From the sacramental life of the Church comes a deeply embodied spirituality that announces itself through everything from votive candles to icons, stained-glass windows, statues of the saints, crucifixes, incense, shrines, Rosary beads, the distinctive garb of priests and religious, Gregorian chant, customary devotions and rituals, etc.


And yes, this embodied spirituality includes places.  Granted, we do not hold to the belief in genius loci; but there are places that God chooses as privileged meeting places between Him and believers, or as places specially suited to the gift of graces to those who are properly disposed.   In some cases, places are hallowed by the relics of saints who devoted their lives to God, as well as by the prayers and presence of saints and the blessings of bishops. Many of these places have been destinations for Christian pilgrims over the years, and their pilgrimages have almost always involved certain practices aimed at spiritual renewal and transformation.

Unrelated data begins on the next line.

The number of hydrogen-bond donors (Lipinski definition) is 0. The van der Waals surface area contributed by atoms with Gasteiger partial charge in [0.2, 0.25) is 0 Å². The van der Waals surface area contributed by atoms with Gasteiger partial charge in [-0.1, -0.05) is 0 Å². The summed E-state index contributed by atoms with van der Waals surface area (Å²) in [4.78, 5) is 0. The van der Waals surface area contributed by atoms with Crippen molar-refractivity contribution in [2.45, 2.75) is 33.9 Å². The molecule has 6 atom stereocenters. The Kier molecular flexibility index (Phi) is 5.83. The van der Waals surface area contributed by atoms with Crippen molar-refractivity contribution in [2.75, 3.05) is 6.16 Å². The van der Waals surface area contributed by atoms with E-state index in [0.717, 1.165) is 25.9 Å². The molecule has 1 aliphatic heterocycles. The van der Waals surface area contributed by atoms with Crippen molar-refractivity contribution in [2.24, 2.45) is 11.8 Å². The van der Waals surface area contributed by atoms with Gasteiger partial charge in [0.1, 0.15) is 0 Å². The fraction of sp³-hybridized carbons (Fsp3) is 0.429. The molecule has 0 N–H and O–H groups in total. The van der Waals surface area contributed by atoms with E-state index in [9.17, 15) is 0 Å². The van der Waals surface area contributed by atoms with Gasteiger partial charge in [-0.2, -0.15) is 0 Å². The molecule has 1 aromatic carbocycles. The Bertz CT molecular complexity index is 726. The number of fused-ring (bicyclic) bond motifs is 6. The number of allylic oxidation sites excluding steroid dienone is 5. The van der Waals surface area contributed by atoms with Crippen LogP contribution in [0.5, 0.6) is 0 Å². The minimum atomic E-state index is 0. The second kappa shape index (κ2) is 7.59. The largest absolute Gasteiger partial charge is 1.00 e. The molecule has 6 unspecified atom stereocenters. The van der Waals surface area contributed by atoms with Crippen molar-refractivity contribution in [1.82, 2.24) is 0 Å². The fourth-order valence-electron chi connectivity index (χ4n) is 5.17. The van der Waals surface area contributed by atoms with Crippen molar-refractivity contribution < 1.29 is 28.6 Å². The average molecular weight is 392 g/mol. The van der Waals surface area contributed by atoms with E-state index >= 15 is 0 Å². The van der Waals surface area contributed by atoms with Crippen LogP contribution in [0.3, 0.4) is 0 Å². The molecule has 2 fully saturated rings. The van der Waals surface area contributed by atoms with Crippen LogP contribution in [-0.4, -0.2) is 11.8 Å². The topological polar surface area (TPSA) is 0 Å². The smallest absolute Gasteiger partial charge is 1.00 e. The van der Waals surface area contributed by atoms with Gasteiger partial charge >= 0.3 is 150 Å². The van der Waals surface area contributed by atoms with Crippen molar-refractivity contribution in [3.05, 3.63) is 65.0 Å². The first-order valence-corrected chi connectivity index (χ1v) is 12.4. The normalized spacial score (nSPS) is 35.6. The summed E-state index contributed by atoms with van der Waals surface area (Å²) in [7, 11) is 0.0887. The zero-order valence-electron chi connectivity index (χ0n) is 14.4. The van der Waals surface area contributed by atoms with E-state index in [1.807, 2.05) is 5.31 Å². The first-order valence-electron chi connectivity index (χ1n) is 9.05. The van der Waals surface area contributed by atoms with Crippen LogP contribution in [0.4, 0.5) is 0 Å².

In the wake of St. Patrick’s work, Ireland has certainly had its share of such places, many of which are associated with St. Patrick.  Here are a few:


Lough Derg (Ulster)


The Struell Wells (County Down)

Croagh_PatrickCroagh Patrick (County Mayo — which, incidentally, is where my great-grandfather was born)

EucharistI’ll just say one more thing, and then I’ll shut up.  The foundation of the Catholic sacramental view of the world is the Incarnation of the Son of God; His Incarnational Presence is perpetually available to us in the Eucharist, which is the greatest and most sublime of all sacraments.  Once the priest speaks the words of consecration over the bread and wine, these latter literally become the Body and Blood of Jesus Christ, retaining only the sensory qualities of bread and wine.